The Bisley Girl
In the early nineteenth-century, work was carried out at Bisley church, and a burial was discovered. A young female, bedecked in jewels and elaborate, Tudor clothing was found buried in a grave in the church. Immediately it was thought to have been the 'real' Elizabeth of the legend. The grave was hastily then covered back up. Without evidence or modern archaeological techniques it's difficult to say who this was. But if the 'real' Elizabeth was hastily buried, would Ashley and Parry have gone to the trouble of sliding expensive rings on the little girl's fingers and dressing her in lavish clothes? Would the king not question where her jewels were? 

In fact, there's evidence to suggest that Elizabeth was struggling for any sort of clothes during childhood, let alone expensive gowns and rings. A letter from August 1536, a few months after the death of her mother, has her then-governess Lady Bryan writing to Cromwell, desperately asking for clothes for the Princess. 
"I beg you to be good lord to her and hers,' she writes. 'And that she may have raiment, for she has neither gown nor kirtle nor petticoat, nor linen for smocks, nor kerchiefs, sleeves, rails, bodystychets, handkerchiefs, mufflers, nor 'begens'.' (4)
If the Bisley Girl did actually exist (strange that she was hastily covered back up on finding her), and was buried in such luxury in an unmarked grave, I don't think that for the reasons above that it was the 'real' Elizabeth. Around the year 1542/43, when the switch was thought to have taken place, remember that Elizabeth was still viewed with derision, as a 'bastard' with no valid claim to the throne herself. So it's unlikely that, at the age of nine or ten, she would have been dressed in great luxury. Closer inspection of the church records could hold a clue to the identity of this child.

Elizabeth lived at the centre of all the prying eyes of the court. 

She even once said: 'I do not live in a corner. A thousand eyes see everything I do.'(5)

She had meetings with advisors, attended crowded banquets and loved dancing with her favourites and other nobles of the court. She took part in a number of marriage negotiations and greeted hundreds - maybe even thousands - of ambassadors and subjects throughout her 44-year reign. She had ladies to help her in her most private moments - for washing, dressing and at bedtime. She saw her father - her sister and brother. Isn't it a little unbelievable that Elizabeth could have hidden her secret of being not even just an imposter, but a man - from all these people for so long? In a court where gossip was rife, it's unrealistic to think that no one voiced their suspicions, especially when there were plenty of people willing to remove Elizabeth from power. And don't forget her low-cut bodices, dancing at close-quarters where partners had to lift her into the air - and her flirtations with favourites of the court. Is it madness to state that she fooled them all too?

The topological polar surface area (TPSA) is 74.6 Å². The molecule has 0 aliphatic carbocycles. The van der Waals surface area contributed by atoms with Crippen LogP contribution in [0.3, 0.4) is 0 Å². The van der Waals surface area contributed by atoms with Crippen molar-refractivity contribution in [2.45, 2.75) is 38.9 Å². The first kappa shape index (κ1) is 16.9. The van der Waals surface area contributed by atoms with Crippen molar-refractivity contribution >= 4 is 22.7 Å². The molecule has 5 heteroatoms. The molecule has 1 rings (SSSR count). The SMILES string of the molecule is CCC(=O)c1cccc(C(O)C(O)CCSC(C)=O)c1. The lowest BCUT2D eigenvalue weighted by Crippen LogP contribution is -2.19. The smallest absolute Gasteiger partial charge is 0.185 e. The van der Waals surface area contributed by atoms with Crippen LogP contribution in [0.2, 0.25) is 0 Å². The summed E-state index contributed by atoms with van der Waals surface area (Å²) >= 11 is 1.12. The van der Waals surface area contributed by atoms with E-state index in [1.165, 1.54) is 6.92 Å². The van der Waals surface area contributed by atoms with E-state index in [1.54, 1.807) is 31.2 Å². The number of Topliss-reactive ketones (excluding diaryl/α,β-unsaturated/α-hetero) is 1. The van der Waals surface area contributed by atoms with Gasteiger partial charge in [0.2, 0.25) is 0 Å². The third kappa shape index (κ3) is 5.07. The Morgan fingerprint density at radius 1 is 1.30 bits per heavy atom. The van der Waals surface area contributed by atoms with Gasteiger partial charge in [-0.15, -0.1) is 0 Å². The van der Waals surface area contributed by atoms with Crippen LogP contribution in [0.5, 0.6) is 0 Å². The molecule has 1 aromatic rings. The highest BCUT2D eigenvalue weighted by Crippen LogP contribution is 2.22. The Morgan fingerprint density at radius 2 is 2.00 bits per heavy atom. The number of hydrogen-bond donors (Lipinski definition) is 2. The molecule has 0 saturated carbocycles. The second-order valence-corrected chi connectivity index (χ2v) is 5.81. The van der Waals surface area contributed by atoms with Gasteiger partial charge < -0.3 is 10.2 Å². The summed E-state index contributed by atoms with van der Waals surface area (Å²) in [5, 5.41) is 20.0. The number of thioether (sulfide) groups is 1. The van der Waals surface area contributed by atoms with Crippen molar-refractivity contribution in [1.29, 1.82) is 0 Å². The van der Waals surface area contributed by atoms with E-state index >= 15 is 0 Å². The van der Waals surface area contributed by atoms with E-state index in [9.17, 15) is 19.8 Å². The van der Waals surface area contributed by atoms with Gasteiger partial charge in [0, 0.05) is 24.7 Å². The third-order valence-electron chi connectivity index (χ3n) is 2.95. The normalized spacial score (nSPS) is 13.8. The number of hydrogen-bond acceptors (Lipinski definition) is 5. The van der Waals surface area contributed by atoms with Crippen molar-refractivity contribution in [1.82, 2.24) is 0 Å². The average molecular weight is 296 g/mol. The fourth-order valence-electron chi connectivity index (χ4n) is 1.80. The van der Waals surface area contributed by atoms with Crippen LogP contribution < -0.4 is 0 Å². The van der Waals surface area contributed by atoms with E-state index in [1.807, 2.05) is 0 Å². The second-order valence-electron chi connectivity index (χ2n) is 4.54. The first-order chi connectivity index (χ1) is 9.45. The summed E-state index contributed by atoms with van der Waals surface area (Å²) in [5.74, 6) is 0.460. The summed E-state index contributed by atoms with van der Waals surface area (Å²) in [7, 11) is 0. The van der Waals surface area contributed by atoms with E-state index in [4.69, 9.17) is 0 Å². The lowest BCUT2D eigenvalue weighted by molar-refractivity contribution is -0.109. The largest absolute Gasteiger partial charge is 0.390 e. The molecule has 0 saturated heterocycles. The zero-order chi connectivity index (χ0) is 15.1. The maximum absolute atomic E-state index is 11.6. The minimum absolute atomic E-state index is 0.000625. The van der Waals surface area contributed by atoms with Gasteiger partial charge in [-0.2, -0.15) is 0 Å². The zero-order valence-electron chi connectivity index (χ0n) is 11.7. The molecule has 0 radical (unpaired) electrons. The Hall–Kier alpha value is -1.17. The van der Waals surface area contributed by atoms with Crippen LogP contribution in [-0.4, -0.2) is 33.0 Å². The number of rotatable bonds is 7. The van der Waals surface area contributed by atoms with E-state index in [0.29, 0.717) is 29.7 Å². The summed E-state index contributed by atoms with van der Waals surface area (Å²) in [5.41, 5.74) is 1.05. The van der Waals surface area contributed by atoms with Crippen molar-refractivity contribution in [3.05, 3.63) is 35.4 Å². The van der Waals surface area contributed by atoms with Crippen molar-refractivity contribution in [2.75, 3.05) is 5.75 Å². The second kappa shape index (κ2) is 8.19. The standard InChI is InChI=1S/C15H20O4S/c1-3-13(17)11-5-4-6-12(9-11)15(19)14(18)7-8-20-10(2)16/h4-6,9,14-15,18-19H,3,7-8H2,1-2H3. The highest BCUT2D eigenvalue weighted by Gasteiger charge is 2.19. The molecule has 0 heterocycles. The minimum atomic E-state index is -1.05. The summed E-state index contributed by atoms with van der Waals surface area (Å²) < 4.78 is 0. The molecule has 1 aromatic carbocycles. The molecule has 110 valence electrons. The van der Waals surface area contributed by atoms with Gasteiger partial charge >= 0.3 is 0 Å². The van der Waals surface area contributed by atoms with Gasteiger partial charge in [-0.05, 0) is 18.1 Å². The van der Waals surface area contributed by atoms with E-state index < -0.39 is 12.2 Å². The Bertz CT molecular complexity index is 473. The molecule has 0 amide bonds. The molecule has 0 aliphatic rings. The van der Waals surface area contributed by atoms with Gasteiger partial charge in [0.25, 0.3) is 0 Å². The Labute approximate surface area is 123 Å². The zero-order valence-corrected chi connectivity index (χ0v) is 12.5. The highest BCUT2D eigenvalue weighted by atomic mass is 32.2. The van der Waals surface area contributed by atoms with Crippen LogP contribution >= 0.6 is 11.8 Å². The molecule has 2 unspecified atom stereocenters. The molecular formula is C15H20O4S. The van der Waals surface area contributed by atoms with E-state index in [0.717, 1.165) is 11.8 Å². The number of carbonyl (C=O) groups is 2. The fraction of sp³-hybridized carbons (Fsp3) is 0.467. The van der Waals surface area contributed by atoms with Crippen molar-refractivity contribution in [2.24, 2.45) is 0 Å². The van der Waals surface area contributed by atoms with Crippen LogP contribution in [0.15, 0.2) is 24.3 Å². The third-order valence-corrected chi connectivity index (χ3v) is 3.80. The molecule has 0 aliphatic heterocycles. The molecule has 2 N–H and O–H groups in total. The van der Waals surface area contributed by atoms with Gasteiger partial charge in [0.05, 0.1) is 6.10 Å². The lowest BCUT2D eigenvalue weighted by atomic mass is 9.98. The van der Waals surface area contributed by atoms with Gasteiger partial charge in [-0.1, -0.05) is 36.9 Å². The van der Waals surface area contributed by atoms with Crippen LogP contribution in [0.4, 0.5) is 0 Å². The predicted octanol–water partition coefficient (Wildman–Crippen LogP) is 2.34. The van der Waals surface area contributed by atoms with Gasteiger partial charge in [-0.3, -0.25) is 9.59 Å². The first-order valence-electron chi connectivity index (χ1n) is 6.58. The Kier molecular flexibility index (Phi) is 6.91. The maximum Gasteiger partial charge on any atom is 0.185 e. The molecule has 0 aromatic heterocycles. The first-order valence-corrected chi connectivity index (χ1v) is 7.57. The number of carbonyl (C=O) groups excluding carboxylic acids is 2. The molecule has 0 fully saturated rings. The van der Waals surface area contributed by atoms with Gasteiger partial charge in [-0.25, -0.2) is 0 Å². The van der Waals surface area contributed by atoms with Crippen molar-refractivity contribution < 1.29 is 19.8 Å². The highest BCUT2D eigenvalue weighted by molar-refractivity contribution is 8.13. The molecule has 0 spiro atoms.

One thing that history has taught me: where the story is first told says a lot about the story being told in the first place. The legend of the Bisley Boy first took root (thanks to the writings of Bram Stoker) in early-twentieth century Europe, in 1910. This was a time when women did not yet have the vote, were largely expected to be subservient to their husbands and many did not work for a living in their own right. The recent Queen Victoria was an illustrious Queen, but she had Prince Albert by her side. Could it be that the legend of the Bisley Boy came out of a society that could only elevate Elizabeth's achievements by declaring that she was a man? That a woman couldn't possibly have achieved so much? 

I firmly believe that the woman who sat at England's throne for nearly half a century in her golden jewelled dresses, curled red wigs and pursed, rouged lips, saw off the Spanish invasion, conducted a clever PR campaign of Virgin Queen Gloriana and was able to connect with the English people from all levels was the woman born to Anne Boleyn and Henry VIII in 1533. On her death, her ring was taken to Scotland to show King James that the Queen had died. It was a signet ring, with a clasp. When opened, it revealed two portraits - one of Elizabeth and one that's thought to have been of her mother, Anne, clearly cherished. Is it possible that when the ageing Queen flicked up the clasp, she remembered her mother in the vague, foggy memories of a three-year old girl?  

This was Elizabeth I, of England. 

What do you think? Let me know in the comments below.

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1. Spartacus Educational, Katherine Ashley, accessed 24 March 2020
2. Eyewitness History, An Account of Elizabeth I, accessed 24 March 2020
3. * Tracy Borman, The Private Lives of the Tudors, Hodder, 2016, p289-90
4. Henry VIII Letters and Papers, 203, accessed 24 March 2020 
5 * Tracy Borman, The Private Lives of the Tudors, Hodder, 2016, page 3